Subaru's first plug-in hybrid will be the XV, thanks to Toyota

Subaru launched a conventional hybrid version of the Crosstrek for the 2014 model-year

Subaru launched a conventional hybrid version of the Crosstrek for the 2014 model-year

Instead of being a standard hybrid, the 2019 Crosstrek Hybrid will be Subaru's first-ever plug-in model. And while the Crosstrek is already fairly fuel efficient, we're excited to hear the hybrid version is coming back.

Even if Subaru borrowed the Prime's 8.8-kWh battery and electric motors, the Crosstrek Hybrid's boxer engine, all-wheel-drive system, and higher ride height will make it hard to match the Toyota's 25-mile EV range or its 54 mpg combined rating.

The Subaru announcement also detailed that the vehicle will use a version of the Toyota hybrid system from the Prius Prime.

Now, however, with the Crosstrek fulfilling its great potential and enjoying tremendous sales success (it leads all Subaru vehicles in Canada and ranks third in the U.S.), the Japanese automaker is confident that the time is right for an encore. Now, as we roll into the 2019 model year, Subaru is resurrecting the Crosstrek Hybrid, but with one big change.

Making things even more interesting is the fact that Subaru is once again teaming up with its technological partner Toyota (remember, the two jointly developed the Subaru BRZ/Toyota 86).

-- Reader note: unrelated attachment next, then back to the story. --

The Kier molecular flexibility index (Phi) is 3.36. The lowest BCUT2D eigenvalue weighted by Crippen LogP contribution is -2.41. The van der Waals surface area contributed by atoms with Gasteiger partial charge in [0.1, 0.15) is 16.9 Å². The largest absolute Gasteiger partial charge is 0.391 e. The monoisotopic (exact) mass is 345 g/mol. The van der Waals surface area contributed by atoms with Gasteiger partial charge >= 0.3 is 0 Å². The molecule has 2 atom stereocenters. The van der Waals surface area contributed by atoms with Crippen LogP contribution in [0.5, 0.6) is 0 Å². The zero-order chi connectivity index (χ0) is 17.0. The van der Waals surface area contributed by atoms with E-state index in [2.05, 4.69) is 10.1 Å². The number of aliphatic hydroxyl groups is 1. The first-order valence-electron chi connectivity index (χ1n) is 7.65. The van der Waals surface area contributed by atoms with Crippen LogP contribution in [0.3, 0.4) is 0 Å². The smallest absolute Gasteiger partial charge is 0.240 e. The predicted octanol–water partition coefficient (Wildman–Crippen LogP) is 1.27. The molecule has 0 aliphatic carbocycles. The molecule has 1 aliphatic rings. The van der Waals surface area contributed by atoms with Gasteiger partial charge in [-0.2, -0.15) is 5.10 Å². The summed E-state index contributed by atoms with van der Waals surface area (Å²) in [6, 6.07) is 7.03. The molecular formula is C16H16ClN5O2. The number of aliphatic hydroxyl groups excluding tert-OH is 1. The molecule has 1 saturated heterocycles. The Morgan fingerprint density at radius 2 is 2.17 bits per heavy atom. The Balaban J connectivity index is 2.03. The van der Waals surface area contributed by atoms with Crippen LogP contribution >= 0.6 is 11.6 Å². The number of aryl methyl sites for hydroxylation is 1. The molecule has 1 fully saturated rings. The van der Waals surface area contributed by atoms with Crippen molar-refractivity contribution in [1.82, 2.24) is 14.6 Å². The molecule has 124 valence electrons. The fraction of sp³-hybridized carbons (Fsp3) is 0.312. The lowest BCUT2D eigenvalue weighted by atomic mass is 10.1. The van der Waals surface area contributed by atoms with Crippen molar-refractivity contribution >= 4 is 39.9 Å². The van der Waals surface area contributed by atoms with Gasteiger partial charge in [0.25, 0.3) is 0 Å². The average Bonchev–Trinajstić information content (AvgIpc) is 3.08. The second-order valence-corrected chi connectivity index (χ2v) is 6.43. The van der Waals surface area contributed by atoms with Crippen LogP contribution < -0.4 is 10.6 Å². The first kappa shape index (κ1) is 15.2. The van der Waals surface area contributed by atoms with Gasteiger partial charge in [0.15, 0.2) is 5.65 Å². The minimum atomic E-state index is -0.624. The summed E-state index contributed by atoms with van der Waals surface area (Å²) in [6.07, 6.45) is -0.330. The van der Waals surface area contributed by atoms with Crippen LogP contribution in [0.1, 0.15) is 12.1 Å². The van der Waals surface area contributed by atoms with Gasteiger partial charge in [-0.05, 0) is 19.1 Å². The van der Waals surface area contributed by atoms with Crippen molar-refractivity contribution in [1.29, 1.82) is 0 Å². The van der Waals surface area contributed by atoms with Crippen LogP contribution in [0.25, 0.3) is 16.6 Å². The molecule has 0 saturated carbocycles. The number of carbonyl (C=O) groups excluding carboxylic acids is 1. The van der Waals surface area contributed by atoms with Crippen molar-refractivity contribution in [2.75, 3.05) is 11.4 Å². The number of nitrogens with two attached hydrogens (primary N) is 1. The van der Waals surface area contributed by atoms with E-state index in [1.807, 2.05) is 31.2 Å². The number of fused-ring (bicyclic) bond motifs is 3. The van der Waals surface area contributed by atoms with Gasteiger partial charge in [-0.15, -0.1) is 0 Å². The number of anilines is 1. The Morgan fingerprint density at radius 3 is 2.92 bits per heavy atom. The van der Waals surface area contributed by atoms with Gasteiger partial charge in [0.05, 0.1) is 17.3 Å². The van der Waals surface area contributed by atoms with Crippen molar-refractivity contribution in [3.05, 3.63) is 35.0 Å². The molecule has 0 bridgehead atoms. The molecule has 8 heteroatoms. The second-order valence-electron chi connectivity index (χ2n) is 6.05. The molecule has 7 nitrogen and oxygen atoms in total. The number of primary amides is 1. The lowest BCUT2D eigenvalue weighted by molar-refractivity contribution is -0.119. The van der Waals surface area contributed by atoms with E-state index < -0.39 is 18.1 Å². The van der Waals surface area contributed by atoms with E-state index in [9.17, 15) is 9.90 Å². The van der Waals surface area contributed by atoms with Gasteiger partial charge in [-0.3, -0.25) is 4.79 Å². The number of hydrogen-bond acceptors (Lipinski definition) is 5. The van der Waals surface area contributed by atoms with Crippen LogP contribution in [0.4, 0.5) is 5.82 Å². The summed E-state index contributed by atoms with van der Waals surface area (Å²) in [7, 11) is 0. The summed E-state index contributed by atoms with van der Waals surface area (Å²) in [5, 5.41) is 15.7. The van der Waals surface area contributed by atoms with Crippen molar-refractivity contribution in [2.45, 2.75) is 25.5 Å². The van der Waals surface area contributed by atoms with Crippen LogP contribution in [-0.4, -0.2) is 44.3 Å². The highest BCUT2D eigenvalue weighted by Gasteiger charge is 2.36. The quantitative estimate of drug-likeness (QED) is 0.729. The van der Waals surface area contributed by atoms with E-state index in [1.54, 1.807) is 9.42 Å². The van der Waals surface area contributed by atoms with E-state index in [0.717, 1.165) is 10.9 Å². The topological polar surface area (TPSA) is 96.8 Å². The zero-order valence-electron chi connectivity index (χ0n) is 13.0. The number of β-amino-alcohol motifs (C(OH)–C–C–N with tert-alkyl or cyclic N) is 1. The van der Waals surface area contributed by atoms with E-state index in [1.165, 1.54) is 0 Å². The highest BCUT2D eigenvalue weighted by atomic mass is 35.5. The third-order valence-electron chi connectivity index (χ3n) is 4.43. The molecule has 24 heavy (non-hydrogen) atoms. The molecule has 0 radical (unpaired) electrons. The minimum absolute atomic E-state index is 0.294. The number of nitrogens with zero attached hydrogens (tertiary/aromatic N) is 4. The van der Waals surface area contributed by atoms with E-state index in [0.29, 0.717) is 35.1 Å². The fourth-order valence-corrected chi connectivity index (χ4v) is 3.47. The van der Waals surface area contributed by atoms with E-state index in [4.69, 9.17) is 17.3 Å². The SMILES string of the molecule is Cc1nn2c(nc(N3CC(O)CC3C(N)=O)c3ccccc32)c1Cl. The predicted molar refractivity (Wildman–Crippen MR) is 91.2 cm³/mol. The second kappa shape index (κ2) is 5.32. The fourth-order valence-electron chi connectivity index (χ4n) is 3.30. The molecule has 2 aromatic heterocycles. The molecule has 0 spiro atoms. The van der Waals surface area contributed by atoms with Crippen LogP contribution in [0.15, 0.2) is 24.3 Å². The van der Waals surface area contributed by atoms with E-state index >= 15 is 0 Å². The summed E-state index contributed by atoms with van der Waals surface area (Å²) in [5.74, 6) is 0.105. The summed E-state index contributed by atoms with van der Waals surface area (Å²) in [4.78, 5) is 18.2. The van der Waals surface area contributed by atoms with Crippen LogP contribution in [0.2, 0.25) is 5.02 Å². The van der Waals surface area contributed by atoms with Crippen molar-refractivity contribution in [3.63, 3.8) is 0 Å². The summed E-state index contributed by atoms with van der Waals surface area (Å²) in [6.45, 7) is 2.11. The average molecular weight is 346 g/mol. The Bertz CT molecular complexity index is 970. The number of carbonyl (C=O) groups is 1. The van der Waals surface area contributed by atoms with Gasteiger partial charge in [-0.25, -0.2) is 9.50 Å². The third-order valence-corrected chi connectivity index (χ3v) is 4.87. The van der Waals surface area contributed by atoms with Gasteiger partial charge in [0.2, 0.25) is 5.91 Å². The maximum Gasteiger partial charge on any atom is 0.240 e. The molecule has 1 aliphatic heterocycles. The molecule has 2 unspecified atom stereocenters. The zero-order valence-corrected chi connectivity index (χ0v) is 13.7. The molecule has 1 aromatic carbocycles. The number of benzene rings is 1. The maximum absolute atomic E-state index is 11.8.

Until a more concrete forecast is made public, the most likely prospect is the Subaru XV, a plug-in hybrid version of which has been announced in the United States, where the popular crossover is known as the Crosstek.

Arriving at Subaru retailers near the end of this year, the 2019 Crosstrek Hybrid will also feature unique styling, calling out its distinct abilities.

There is no word yet if the all-new Subaru XV Hybrid will be offered elsewhere besides the US. It is built around the Subaru Global Platform that was created to accommodate hybrid and electric powertrains.

Subaru Australia managing director Colin Christie has previously said that a hybrid model is inevitable as emissions standards become tighter.

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